WITH Cork taking on Waterford in the opening game of the Allianz HL on Sunday, it will mean a first game at Páirc Uí Chaoimh in four and a half months.
There will have been 137 days since the Munster U20 hurling final but the extra rest time for the pitch isn’t necessarily the bonus one might think. However, one can be sure that Turfttech, will have things in top shape.
According to Stephen Forrest, owner of the business which has looked after the pitches at Páirc Uí Chaoimh and Páirc Uí Rinn since 2011, the time of year is key in terms of quality of recovery.
“That’s always a benefit,” he says, “but what people may or may not realise is that it can be more or less of a benefit, depending on the time of year.
“To take Páirc Uí Chaoimh as an example, the stadium structure gives a huge shadowing effect on the pitch during January and February, so very little recovery would be occurring at the time, even with no play.
“You’re glad of the break, but sometimes a two-week break in May or June would be far more beneficial than a two-month break in the wintertime.”
In high summer, Turftech will have five people working. Like so many businesses, the last 14 months has been a time of uncertainty but Forrest is pleased that there is now clarity with the fixture-list.
“The biggest impact was the unknown,” he says.
“Obviously, the whole pandemic element was new to everybody, so we all had to get our heads around that and get used to the new way of doing things.
“Then, when we all got used to that, the next thing that we needed to look at was being allowed to travel to places like the Páirc on a daily basis.
“We had to negotiate terms there and then it was really a case of figuring out how to keep things ticking over without going overboard with the maintenance. We had no idea when games were going to commence or what way the competitions were going to be structured.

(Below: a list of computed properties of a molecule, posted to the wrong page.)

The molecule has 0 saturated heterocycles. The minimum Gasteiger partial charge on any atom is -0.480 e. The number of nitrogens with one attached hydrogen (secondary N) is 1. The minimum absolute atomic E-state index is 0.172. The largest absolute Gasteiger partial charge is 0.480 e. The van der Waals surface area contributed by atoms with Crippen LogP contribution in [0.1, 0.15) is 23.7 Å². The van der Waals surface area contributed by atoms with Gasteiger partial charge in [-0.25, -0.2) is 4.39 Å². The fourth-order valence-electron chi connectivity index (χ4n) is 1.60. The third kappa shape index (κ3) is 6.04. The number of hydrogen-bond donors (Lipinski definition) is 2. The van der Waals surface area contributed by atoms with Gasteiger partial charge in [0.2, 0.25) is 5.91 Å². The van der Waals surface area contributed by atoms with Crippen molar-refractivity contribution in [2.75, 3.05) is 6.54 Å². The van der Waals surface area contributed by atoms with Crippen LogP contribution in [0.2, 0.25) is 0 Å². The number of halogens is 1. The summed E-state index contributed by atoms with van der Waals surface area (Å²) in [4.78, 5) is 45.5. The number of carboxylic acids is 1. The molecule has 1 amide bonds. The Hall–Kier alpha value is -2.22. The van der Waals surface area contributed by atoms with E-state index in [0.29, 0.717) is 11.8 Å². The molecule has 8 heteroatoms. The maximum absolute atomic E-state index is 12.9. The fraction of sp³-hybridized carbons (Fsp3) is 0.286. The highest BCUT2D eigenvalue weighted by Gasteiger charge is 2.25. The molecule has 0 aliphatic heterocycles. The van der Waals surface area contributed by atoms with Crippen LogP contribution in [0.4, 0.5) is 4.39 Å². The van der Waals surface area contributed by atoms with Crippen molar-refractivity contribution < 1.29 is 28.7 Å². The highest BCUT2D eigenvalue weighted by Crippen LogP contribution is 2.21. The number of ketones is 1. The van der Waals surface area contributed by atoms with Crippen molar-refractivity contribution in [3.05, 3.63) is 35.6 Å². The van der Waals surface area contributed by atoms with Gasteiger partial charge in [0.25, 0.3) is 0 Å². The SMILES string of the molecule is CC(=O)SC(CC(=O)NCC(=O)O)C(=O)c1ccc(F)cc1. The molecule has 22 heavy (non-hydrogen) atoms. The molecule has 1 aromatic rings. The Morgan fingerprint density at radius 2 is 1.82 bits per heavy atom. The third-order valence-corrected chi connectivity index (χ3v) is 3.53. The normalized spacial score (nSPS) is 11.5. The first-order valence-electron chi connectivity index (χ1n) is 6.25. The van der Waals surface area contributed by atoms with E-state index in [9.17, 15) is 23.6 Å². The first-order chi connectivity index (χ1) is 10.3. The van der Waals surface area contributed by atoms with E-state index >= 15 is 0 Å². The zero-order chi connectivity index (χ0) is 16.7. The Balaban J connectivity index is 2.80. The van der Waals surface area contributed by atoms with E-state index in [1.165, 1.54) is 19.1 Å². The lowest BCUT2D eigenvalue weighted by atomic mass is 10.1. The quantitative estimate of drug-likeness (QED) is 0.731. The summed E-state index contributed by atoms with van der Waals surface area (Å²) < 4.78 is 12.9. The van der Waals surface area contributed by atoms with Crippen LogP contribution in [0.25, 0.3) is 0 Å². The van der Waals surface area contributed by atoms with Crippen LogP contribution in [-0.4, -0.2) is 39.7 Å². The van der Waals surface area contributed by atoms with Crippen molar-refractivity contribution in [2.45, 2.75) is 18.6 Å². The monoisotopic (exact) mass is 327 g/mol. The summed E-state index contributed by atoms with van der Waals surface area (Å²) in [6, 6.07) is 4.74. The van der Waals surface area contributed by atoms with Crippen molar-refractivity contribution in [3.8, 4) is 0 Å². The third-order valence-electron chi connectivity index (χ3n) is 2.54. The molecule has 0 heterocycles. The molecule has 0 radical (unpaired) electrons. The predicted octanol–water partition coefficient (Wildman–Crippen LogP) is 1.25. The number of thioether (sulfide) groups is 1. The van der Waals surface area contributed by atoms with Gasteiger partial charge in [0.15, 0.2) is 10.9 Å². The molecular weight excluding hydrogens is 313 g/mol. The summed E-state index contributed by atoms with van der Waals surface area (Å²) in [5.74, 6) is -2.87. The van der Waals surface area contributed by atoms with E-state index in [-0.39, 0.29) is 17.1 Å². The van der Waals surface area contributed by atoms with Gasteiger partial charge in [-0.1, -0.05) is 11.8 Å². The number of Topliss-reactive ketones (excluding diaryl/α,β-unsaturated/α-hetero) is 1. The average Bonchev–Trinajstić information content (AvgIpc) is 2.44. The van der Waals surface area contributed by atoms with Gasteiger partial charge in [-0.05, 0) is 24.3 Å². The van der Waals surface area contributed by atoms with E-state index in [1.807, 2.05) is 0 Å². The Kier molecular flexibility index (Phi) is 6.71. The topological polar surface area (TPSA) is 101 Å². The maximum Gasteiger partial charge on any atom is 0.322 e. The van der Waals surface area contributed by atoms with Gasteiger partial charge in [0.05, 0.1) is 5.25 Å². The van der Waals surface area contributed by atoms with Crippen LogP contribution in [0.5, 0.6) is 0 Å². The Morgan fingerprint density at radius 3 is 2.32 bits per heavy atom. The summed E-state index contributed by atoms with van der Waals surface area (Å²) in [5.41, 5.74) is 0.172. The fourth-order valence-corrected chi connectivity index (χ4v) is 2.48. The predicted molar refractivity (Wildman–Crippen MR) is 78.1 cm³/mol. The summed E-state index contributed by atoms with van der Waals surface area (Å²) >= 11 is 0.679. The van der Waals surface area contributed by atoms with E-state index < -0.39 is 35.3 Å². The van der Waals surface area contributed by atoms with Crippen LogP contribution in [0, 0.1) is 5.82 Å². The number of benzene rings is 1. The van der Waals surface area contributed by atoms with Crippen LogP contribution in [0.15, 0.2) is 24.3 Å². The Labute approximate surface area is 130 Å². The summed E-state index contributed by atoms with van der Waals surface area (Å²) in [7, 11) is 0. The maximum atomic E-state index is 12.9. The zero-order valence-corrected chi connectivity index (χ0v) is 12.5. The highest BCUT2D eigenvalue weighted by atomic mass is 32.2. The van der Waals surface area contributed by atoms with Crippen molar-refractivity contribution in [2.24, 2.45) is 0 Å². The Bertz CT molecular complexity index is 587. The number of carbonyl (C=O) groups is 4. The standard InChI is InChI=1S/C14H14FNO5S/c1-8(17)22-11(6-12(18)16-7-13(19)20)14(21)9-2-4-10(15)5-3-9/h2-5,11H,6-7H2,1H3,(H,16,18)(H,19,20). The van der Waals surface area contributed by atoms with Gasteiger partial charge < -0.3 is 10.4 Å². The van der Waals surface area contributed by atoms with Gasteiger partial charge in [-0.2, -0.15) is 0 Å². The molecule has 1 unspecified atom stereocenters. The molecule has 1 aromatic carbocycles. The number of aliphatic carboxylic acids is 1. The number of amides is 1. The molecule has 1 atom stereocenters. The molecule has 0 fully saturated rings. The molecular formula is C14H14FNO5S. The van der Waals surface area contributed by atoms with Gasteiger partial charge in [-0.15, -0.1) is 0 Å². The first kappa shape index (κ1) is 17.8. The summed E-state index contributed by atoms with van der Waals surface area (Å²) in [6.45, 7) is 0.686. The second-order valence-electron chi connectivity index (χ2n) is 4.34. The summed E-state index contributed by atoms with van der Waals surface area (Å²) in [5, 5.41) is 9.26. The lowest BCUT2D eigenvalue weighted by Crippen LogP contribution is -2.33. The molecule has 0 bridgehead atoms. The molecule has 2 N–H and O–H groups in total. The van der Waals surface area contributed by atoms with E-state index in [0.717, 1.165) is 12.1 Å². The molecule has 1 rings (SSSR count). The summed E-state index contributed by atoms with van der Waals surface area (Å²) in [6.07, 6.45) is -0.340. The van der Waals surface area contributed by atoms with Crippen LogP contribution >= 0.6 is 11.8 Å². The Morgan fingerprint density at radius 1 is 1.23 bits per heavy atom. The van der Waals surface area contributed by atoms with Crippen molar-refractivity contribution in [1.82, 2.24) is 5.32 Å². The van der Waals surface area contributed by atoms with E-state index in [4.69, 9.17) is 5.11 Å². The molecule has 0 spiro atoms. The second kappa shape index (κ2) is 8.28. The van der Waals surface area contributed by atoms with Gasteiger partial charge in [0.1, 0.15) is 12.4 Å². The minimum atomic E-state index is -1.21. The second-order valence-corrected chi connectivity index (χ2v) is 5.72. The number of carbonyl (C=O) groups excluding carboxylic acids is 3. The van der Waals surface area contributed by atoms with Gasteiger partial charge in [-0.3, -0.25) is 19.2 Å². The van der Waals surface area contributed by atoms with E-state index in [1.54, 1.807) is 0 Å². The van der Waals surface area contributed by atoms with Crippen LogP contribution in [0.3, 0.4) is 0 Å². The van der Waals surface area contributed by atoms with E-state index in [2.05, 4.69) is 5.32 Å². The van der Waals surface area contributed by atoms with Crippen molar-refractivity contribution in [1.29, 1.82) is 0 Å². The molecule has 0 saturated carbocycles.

“When we got a fixed schedule, it was back to normal really. We got through last year’s championships and then we were back into the second lockdown, so again there was uncertainty as to when we’d get games.
“This year, it felt like we had no clue what was going to happen and all of a sudden it was written in stone, it all happened very quickly, which was great.”
The switch from famine to feast last year didn’t cause too many problems.
“To be fair, it didn’t really,” Forrest says.
“We had five or six weeks’ notice that games would be coming back and we were keeping the pitches at a certain level, so that when we did the go-ahead, we’d be able to bring them up to championship standard again very quickly.
"It’s not the case that you get the pitch into the best condition you can and it sits like that until the games are over! It involves constant work.”
But that’s something that Forrest doesn’t mind when the relaid surface at Páirc Uí Chaoimh is so good.
“Certainly what we have in Páirc Uí Chaoimh now is a pitch, constructed by SIS Pitches, that is world-class, really,” he says.
“It’s a dream job to be having to manage a pitch of that quality. It’s completely fit for purpose and it’s up to scratch to the stadium and it’s a joy, really.
“The stand-out thing for a hybrid pitch like that is it’s consistency and it performs consistently, across the board.
“The very first game on it was the Cork-Tipperary hurling league match at the start of 2020 and the lads served up a fairly serious game of hurling on a rough night and the ball just flew, lads were picking off the ground first time and there was a consistent performance from the start of the game to the end.
“Come the championship, the pitch performed exactly the same and that was great to see.”